My prediction is that, as Trachtenberg in the THE article suggests, the concept of individual campuses will disappear, or perhaps more accurately, be significantly changed. There will be no need for large lecture theatres. At least 50% of those attending a lecture will join remotely. Most libraries are already investing exclusively in e-books, lessening the need for a physical space. Academics will work from home, interact with each other and with their students electronically for routine matters and come together on campus for small group discussions. Since this is less realistic for sciences and lab work, campuses will have a more focused scientific character. In the emerging flexible world, knowledge will be task-specific and therefore learning and study are likely to be much more targeted. CPD will have a much greater role as an income-generating activity for institutions than is currently the case. As Taylor suggests in the THE article, there will be opportunities to enrol on a portfolio degree where learners pick and mix modules which they bolt together according to their interests and employment aspirations.
Such a world requires individuals who can cope with the challenges of rapid change, instability, constant movement and the need to learn and construct new knowledge on a daily basis. Taylor speaks of attributes such as wisdom, tolerance, emotional intelligence, ethical understanding and cultural literacy being those valued and cultivated by HE providers in their students. To these I would add resilience, a willingness to let go and move on, and yes, very possibly, a thorough understanding of how to keep physically and mentally healthy: Schwartz's Health 101 as not just an institution's most popular course, but its only obligatory course across the board.
Such a future is, of course, fraught with challenges and questions, none of which I can engage with here. They need to be recognised, however. Flexible provision is not generally a cheap option given its strong emphasis on individualisation. It also requires a huge change in an institution's infrastructure which, after decades, if not centuries, of catering for and managing homogeneity, will not be done overnight. Quality assurance and standards are old, but very legitimate concerns, even if they may need to be reconceptualised and reconfigured. New pedagogies will be required which will certainly embrace the digital and demand skills of academics that even now only a small proportion of teaching staff feel confident about.
As a result, I can't see this coming about within 15 years. But who knows. 15 years ago the internet was in its infancy. 30 years ago we were celebrating the advent of CDs which replaced cassette tapes. 45 years ago my father's PA typed up my hand-written dissertation and I used a transfer sheet to correct all her typos.
This blog post is based on reading and research about the future of higher education and flexible learning. The key resources drawn on are listed here.
I'm delighted at the beginning of 2016 to give the first flexible learning blogpost to Dr Peter Chatterton, to present his work with the QAA in Scotland on designing a flexible learning toolkit.
In 2014, I was given the opportunity to work with the QAA in Scotland to help them develop a practical toolkit that would enable institutions to implement flexible curricula. I had previously worked with them on implementing work-based learning and found that there is very positive collaboration between Scottish HEIs and the QAA on enhancement initiatives – indeed Scotland has an enhancement themes programme, where one of the themes was flexible curricula. I was teamed with Heather Gibson (QAA Scotland) and Martha Caddell (Open University) to come up with a practical toolkit that would help programme teams to reflect on changing drivers and needs for flexible curricula and then to enhance practice.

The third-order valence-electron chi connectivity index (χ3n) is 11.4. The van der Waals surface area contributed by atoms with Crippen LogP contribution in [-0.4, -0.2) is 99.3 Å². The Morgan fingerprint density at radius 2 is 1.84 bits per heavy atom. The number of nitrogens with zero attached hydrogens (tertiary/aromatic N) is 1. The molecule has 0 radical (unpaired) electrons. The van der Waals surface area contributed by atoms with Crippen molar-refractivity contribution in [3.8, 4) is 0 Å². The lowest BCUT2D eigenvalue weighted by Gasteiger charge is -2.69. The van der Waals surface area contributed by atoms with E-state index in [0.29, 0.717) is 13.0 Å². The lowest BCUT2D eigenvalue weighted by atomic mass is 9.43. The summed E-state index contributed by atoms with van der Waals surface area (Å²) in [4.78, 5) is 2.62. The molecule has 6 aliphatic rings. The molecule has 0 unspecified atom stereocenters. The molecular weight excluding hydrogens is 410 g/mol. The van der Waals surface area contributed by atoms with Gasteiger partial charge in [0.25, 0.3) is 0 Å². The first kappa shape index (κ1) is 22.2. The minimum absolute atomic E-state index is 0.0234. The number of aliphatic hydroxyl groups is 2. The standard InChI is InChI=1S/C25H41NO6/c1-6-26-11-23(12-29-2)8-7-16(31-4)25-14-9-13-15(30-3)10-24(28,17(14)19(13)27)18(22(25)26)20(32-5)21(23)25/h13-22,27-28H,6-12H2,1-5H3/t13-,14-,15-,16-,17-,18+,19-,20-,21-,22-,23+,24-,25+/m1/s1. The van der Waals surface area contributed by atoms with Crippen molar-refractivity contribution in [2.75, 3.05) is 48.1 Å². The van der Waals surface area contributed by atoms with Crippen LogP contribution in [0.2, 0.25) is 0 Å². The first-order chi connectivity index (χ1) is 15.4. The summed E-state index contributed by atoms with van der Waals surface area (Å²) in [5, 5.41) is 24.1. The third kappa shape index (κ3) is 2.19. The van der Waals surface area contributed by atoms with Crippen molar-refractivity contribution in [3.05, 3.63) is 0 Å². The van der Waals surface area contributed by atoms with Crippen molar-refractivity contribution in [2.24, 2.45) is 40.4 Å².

Heather, Martha and I all thought it would be a great idea to take the Viewpoints approach and adapt it for flexible curricula to produce something really useful for programme teams and we were fortunate enough to have Alan Masson join us as a Critical Friend on the project.
More information about this toolkit and the project in general can be found here.
Dr Peter Chatterton is a consultant and academic who works with a wide range of universities and educational agencies, supporting them in programmes of innovation, change and agile working for educational transformation. He also works with businesses, large and small, and helps develop university-employer partnerships with a particular focus on developing graduate employability skills, work-based learning, flexible learning and enhancing university collaboration with employers. He has helped set up the Change Agents’ Network to support students as innovation and change leaders in universities and industry and was a prime mover in setting up the Automotive College (an HE/FE/industry partnership) to support improvement programmes in the automotive supply chain. He has also been involved in “Changing the Learning Landscape”, a project to transform strategic approaches to technology across HE/FE and is a consultant to the QAA Scotland on their Enhancement Theme programme with a focus on supporting universities in designing and delivering flexible curricula.
Working towards my Open Badges Awareness Badge
This is a slightly different blogpost from the others I've put up so far, primarily because I'm doing it as part of a free, online course (Open Badges 101: #OB101; Brian Mather, Doug Belshaw and Erika Pogorelc) that I'm doing on open badges. Early on in the short course I have been asked to work towards my own first open badge by writing 250+ words on the following: